In the wake of the economic downturn resulting from the COVID-19 pandemic, government investigations into perceived preferential treatment of foreign workers by U.S. employers is expected.

At-risk companies include those in industries that typically employ a higher number of foreign workers under H-1B, H-2A and H-2B visas, from technology and consulting to hospitality and food

Craig Lee and Will Woods from Baker McKenzie’s Antitrust & Competition team shared the following update regarding no-poach agreements:

In July 2018, State Attorneys General from 11 states formed a coalition to investigate no-poach agreements in franchise contracts that restrict the ability to recruit or hire employees from the franchisor or another franchisee of the same chain. As part of the investigation, the coalition requested information about no-poach policies and practices from several fast food franchises.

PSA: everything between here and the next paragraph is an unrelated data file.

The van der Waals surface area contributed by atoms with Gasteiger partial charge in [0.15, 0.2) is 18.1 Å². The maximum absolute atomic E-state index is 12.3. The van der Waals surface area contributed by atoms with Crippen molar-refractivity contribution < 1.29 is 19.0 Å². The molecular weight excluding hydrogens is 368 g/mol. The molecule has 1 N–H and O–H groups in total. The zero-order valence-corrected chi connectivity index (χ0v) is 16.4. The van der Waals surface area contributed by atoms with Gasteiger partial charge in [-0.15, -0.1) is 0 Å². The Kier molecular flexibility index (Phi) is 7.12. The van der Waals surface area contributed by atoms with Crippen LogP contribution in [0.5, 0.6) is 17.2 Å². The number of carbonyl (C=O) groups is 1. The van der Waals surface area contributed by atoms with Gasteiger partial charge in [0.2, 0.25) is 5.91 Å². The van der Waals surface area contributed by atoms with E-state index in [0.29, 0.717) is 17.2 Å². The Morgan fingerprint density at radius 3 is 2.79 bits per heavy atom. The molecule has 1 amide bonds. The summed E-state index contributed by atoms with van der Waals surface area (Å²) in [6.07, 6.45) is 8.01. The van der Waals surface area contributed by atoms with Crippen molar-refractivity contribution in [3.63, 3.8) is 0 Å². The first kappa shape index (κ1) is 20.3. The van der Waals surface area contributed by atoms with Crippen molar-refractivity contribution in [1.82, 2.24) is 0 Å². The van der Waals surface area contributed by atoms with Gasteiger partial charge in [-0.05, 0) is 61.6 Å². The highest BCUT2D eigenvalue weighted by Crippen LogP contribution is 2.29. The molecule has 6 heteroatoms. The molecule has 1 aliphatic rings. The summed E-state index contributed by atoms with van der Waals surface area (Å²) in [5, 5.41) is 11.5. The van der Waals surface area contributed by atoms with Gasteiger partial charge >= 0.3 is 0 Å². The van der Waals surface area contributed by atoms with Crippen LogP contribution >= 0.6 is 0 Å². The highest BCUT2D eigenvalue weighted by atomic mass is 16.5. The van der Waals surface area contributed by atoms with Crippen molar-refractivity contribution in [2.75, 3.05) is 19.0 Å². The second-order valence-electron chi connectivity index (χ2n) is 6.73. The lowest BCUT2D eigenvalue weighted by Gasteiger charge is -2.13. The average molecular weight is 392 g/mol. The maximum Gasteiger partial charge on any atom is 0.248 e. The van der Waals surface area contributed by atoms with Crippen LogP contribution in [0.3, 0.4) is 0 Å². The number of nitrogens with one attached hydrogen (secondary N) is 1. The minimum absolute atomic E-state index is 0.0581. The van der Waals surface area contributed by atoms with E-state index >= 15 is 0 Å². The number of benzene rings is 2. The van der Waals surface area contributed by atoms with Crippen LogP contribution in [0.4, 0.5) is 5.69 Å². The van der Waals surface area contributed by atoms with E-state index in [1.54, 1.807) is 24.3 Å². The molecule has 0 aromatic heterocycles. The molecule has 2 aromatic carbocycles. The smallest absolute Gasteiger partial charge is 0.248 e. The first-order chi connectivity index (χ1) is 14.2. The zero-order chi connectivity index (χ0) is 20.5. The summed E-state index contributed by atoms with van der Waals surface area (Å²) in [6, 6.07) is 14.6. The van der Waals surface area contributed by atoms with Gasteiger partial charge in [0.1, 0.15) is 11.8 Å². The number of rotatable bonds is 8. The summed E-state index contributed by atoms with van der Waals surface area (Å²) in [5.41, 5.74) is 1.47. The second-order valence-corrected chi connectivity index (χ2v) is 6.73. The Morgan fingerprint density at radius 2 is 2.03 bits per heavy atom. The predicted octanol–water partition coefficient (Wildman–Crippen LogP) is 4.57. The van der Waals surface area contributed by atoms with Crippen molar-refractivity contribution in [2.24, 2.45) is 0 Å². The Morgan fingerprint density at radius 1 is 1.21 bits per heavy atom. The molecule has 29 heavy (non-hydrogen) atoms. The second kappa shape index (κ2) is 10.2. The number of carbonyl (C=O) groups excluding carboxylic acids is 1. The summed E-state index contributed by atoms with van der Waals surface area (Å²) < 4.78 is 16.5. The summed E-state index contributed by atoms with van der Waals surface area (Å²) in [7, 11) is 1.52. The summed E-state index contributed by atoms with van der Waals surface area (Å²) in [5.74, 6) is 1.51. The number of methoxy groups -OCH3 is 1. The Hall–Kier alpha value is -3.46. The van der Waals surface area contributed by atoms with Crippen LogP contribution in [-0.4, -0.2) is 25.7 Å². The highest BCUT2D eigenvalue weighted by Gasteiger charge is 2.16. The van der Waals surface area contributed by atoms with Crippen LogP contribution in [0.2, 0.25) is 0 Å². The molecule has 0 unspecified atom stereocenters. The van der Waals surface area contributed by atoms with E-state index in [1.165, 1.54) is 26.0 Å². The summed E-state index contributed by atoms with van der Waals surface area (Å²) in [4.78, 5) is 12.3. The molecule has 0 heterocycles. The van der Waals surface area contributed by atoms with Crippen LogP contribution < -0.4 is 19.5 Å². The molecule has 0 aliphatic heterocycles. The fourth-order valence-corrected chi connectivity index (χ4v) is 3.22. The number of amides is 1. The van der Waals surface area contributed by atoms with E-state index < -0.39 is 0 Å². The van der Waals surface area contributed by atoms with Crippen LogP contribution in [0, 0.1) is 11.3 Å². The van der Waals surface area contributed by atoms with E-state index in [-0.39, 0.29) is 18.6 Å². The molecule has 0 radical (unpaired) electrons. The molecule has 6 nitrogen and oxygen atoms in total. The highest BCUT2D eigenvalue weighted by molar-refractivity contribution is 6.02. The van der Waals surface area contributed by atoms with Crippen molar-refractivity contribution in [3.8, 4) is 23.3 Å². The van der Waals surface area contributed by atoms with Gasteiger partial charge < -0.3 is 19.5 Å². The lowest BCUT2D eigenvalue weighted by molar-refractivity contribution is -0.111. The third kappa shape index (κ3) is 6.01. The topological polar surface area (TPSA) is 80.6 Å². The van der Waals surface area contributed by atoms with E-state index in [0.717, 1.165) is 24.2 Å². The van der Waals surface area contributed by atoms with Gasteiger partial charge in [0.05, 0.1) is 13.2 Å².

Continue Reading Risks Of Employee No-Poach Agreements

On October 20, 2016, the US Department of Justice (DOJ) and Federal Trade Commission (FTC) issued antitrust guidance for human resource (HR) professionals and others involved in hiring and compensation decisions. The guidance warns of criminal prosecution against companies, HR professionals and other individuals, for formal and informal wage-fixing or no-poaching agreements between companies. The